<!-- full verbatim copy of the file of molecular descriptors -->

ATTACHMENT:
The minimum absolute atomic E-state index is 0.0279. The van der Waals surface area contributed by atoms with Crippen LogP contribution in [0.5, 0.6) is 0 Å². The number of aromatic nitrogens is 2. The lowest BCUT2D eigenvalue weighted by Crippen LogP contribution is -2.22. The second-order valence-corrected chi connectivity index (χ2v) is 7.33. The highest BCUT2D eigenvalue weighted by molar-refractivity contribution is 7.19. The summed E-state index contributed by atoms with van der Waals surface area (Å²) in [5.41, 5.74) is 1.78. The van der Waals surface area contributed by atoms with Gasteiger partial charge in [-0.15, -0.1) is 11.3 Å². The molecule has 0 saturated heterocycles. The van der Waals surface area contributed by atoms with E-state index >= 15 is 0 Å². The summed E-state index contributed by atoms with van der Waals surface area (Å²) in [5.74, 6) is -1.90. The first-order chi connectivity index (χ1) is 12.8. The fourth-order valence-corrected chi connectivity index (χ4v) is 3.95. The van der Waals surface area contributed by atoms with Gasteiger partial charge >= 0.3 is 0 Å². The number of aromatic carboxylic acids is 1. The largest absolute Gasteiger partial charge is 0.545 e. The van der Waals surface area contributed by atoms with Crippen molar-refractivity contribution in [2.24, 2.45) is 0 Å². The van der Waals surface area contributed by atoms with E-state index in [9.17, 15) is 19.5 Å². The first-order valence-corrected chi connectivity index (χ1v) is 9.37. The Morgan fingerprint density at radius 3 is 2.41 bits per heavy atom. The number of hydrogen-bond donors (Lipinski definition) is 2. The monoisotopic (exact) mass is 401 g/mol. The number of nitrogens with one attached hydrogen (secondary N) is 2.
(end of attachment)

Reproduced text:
The minimum absolute atomic E-state index is 0.0279. The van der Waals surface area contributed by atoms with Crippen LogP contribution in [0.5, 0.6) is 0 Å². The number of aromatic nitrogens is 2. The lowest BCUT2D eigenvalue weighted by Crippen LogP contribution is -2.22. The second-order valence-corrected chi connectivity index (χ2v) is 7.33. The highest BCUT2D eigenvalue weighted by molar-refractivity contribution is 7.19. The summed E-state index contributed by atoms with van der Waals surface area (Å²) in [5.41, 5.74) is 1.78. The van der Waals surface area contributed by atoms with Gasteiger partial charge in [-0.15, -0.1) is 11.3 Å². The molecule has 0 saturated heterocycles. The van der Waals surface area contributed by atoms with E-state index >= 15 is 0 Å². The summed E-state index contributed by atoms with van der Waals surface area (Å²) in [5.74, 6) is -1.90. The first-order chi connectivity index (χ1) is 12.8. The fourth-order valence-corrected chi connectivity index (χ4v) is 3.95. The van der Waals surface area contributed by atoms with Gasteiger partial charge >= 0.3 is 0 Å². The number of aromatic carboxylic acids is 1. The largest absolute Gasteiger partial charge is 0.545 e. The van der Waals surface area contributed by atoms with Crippen molar-refractivity contribution in [2.24, 2.45) is 0 Å². The van der Waals surface area contributed by atoms with E-state index in [9.17, 15) is 19.5 Å². The first-order valence-corrected chi connectivity index (χ1v) is 9.37. The Morgan fingerprint density at radius 3 is 2.41 bits per heavy atom. The number of hydrogen-bond donors (Lipinski definition) is 2. The monoisotopic (exact) mass is 401 g/mol. The number of nitrogens with one attached hydrogen (secondary N) is 2.